Henry Art Gallery, Seattle, Washington
11 October 2008 – 18 January 2009
Over the past three decades, Richard Misrach has created a body of work that attempts to reconcile his two lifelong passions: a socio-political activism forged during his student days at Berkeley in the late 1960s and an affinity for images of the American landscape, coupled with a call to conservationism espoused by photographers such as Ansel Adams. Misrach considers his own twin interests to be not only by necessity intertwined, but frequently at odds with one another. Advocating for social change has inevitably led to periods of disillusionment and disengagement; in turning his camera lens toward the desert and other seemingly desolate locations such as swamps and jungles, Misrach found a restorative retreat, albeit without the overtly religious overtones.
Working over multiple years on large series projects, Misrach is a steadfast advocate of an anticipated moment in contrast to a decisive moment. For most of his career, he adhered to the practice of “straight photography,” composing his photographs in the camera and eschewing editorial and other forms of image manipulation. Apart from philosophical motivation, Misrach’s approach is bound in practicality: the use of a large-format camera requires meticulous consideration during set-up and execution of each shot. Consequently, the “just-misses” are as much a part of the process as the successful images.
Soon after the events of 9/11, Misrach took a trip to Hawaii with his wife. From the vantage point of the balcony of his hotel room, he was captivated by the slumbering bodies on the sandy beach and by swimming figures, in pairs or all alone in vast expanses of water. The floating bodies, coupled with his position of being removed from the action and yet a voyeur, provoked a jarring juxtaposition between the escapism and reverie of the placid beach and the remembrance of city towers, planes, and ashes. Thinking about the events that had transpired while sequestered in this vacation haven prompted recollections of Nevil Shute’s post-apocalyptic tale, On the Beach, in which clusters of disparate individuals are thrown together by chance and circumstances to wait out the end of the world.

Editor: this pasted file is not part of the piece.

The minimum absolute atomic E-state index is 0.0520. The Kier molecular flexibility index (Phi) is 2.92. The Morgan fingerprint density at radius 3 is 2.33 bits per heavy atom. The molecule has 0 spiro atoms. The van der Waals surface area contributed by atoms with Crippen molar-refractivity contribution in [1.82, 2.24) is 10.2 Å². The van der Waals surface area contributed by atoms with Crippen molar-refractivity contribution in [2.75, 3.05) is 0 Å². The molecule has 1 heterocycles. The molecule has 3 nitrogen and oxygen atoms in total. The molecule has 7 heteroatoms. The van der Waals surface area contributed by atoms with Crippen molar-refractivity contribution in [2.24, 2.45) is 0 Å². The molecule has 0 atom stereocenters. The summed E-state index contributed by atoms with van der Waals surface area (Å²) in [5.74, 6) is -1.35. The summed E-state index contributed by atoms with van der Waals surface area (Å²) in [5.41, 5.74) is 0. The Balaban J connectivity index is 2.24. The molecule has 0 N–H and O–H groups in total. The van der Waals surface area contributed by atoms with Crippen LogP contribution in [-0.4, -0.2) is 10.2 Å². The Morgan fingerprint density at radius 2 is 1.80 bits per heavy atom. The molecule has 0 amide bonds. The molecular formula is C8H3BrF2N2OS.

In this series, begun in January 2002 and taken over a three-year period from the same vantage point, Misrach did not overtly stage any of his photographs, and yet the captured scenes of sun seekers at rest and at play seem painterly, static, and, at times, otherworldly. In one photograph, the viewer looks squarely down from a bird’s-eye view on a picture plane that is densely populated by sunbathers, each individual roughly the size of an action figure or doll. In this instance in particular, the clarity of the image is unnerving – we can easily read one sleeping man’s newspaper as he gets a sunburn. In other images, people appear in small clusters of activity – lovers stealing a kiss on the beach or floating like Ophelia in the water, their bodies are isolated by water or sand, heightening a sense of distance and desolation.
The sublime, monumental-scale colour photographs of waves and beachfront induce the sensation of being swallowed up by an immeasurable and seemingly unknowable vastness. In its wake, words fail us – a terrible beauty is felt through the body. Capturing scenes that elicit this visceral response has been the province of photography from the moment that its practitioners could work out of doors. The desire to give shape and nuance to such places continues to be framed and reframed, literally and figuratively.
Nonetheless, such images are imbued with an inherent paradox; while the sublime requires a participant, landscape, for all its evocative power, exists squarely and massively in opposition to the human presence and exists almost in spite of its impact, whether intentional or consequential. Misrach underscores the fragility of the human figures placed in the landscape by dwarfing the body and enveloping the viewer in the large expanse of watery space. The photographs in On the Beach and in the series preceding it, Scrubs, diverge from Misrach’s typical working method in that for these images, he scanned the negatives and produced digital prints, thus enabling him to crop, reframe, and employ digital interventions. In at least one instance, he removed a figure from the beach, heightening the cinematic mise-en-scène. Truly, Misrach’s photographs are sublime – each photograph is gorgeously rendered, depicting vast stretches of sand and surf in exquisitely fine detail. With overt references to Shute’s novel and the introductory text foregrounding 9/11 as Misrach’s intellectual starting point for the series, the viewer has a significant basis for considering the works; however, the images conjure up equally potent societal apprehensions such as climate change, the growing disparity between social classes, and the erosion of inhabitable space for an exploding population. The photographs themselves are untitled except for the negative numbers. In leaving the visual presentation of the photographs open in such a way, Misrach carves out a path for the viewer’s own thoughts and impressions, thereby underscoring the participatory obligation of the sublime.
Johanna Mizgala is a curator and critic based in Ottawa. She is working on a study of the subject’s sense of humour in early photographic portraits and how these examples of spirit and transgression transcend distinctions of race, class, and gender.